Airdrop--December 2006

throw out

For the first time since July 1999 when medical supplies were airdropped to treat Jerri Nielsen, an airdrop was conducted at Pole on 20 December 2006. The flight left Christchurch just before noon, and after a refueling stop in McMurdo, the flight arrived in the skies over Pole around 2030. The drop consisted of 4 air pallets with triwalls of food, total weight was just under 70,000 pounds. These were dropped in a single pass from a height of about 1000 feet. The operation was conducted by a 14-person crew, members of the Air Force Reserve's 446th Airlift Wing based at McChord Air Force Base in Washington state.

Here's a more detailed description of the operation prepared by Air Force Lt Col Greg Pike. Pike was at Pole along with Sr Master Sergeant Jim Masura to act as drop zone coordinators (Pike was present for the last summer airdrop of construction material in 1991-92, and later flew the famous midwinter 1999 airdrop event. Both of these drops used the now-retired C-141 aircraft):

"The main goal of this summer's C-17 airdrop is proof of concept. Before, all airdrops in the C-141, LC130 and older aircraft at the pole were computed by the navigator. He would figure out a sight angle, he knew his ground speed and the ballistics of the cargo and chute. When the drop zone (DZ) crossed his sight angle (navigators had many techniques on sight angle, one was drawing a grease pencil line across the front windscreen) he would start a stop watch for a given number of seconds and would count down and call green light, the co-pilot would then release the load for the drop. This is a very low tech delivery method , not very accurate but very reliable if you could see the DZ. The C-17 has done away with the navigator and flight engineer and replaced them with computers. These are far more accurate, and in normal conditions some what reliable. But as all of you know the South Pole is not a normal place and the Air Force and Boeing would like to know a drop will work near the pole when the plane is flying in grid mode. The pilots have run the profile in the simulator with mixed results and Boeing 'thinks it should work just fine'. Boeing has installed a special data collection computer on the C17; we will be using the data to help with any future software upgrade for polar operation which might be needed.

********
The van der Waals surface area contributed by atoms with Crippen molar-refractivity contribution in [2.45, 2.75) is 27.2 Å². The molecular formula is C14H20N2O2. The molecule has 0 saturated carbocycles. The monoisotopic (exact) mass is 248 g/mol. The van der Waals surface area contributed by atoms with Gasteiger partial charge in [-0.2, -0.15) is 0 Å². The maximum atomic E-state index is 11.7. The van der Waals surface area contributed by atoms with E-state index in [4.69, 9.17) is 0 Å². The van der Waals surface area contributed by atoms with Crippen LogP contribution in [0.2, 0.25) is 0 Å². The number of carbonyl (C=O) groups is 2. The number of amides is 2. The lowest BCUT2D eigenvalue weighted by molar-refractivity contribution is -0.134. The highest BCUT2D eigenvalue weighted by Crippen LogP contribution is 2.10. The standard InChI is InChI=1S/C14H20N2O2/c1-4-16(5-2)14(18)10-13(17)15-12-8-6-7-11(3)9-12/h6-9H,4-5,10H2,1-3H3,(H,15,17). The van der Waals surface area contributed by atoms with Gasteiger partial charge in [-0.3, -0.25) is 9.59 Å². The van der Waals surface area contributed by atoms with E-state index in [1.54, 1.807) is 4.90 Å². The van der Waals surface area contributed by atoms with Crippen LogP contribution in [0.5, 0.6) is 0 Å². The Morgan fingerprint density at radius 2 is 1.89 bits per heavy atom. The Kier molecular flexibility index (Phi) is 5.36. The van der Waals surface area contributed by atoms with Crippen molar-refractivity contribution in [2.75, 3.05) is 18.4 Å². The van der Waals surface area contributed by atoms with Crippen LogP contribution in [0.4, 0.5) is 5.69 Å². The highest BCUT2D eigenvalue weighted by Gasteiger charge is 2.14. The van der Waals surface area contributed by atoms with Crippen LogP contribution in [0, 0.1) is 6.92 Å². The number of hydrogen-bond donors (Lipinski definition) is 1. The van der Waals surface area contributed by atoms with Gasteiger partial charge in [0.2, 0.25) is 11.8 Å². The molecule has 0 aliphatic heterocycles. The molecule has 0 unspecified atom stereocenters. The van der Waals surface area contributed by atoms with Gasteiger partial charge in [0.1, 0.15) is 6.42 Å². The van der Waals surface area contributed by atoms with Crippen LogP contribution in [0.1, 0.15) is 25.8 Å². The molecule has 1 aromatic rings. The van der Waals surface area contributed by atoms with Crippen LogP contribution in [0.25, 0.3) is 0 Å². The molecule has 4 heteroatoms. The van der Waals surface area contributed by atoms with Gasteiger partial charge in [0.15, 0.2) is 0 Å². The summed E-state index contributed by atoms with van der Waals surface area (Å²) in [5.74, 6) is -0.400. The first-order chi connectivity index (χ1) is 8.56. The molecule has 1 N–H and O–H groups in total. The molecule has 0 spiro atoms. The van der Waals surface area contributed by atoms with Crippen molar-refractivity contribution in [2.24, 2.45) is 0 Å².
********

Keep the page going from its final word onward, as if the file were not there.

"The type of delivery method we will use on this drop is called a heavy equipment drop. We will be dropping 4 ea-16 foot platforms weighing between 16,625-17,765 pounds for a total weight of 68,500 pounds. This type of system can drop road graders, fuel bladders or other large equipment that needs a softer landing. This system employs a drogue chute, then an extraction package that will pull the cargo out of the aircraft, then deploy the main chutes (1 to 8 main chutes depending on the weight). After the load lands, the main chutes will release so the cargo is not dragged by any wind. The type of drop we use to deliver food, fuel barrels or supplies that can hit the ground a little harder is called a container delivery system (CDS). This load, when released, will simply roll out the back and the chutes will deploy from a static line just like a paratrooper.

"There are very few options for relief for the folks who winter over. We want to make sure airdrop is a viable and safe option before it's needed in an emergency."

little boxes
Here's the cargo being prepared in Christchurch.
not ready to eat
The food you see here is mostly baking items.
packing heat
Here's the parachutes, ready to go....(see the video below!)

it's not a bird
Sometime after dinner...up in the's a bird, it's a's...
da plane
...a C-17 Globemaster III, same one used to ferry folks from ChCh to MacTown. Note that the aircraft used to drop cargo to the original station in the 1955-61 era was the C-124 Globemaster.
drop zone
X marks the spot.
The aircraft first did a dry run, then circled back and made the drop approach about 10 minutes later. The ramp opened and a drogue chute appeared, this pulled the first pallet out. The others followed in quick succession. Afterward, the C-17 circled again and did a photo-op flyby down the skiway.
it's awayyyy
Here goes...
food fight
But wait, there's more!
aw, chute
Almost down...
it's a drag
Now the work begins...all the chutes and rigging have to be gathered up quickly and sent back up north. A crew of specialized riggers from the NZ Army came to assist with this.
Here's more flour for the cargo folks to bring into the dome.
greetings from above
Well-wishes from the Air Force.

But there's more...from the vantage point of the aircraft, here's a video of the drop from start to finish (southpoleairdrop.mpg) (6MB, broadband connection recommended).

All of the Pole photos above were taken by Forest Banks, the Pole panorama is one of his favorites. The Christchurch photos and video were provided to the station by the Air Force team. Thanks also to Liesl Shernthanner and Glenn Grant.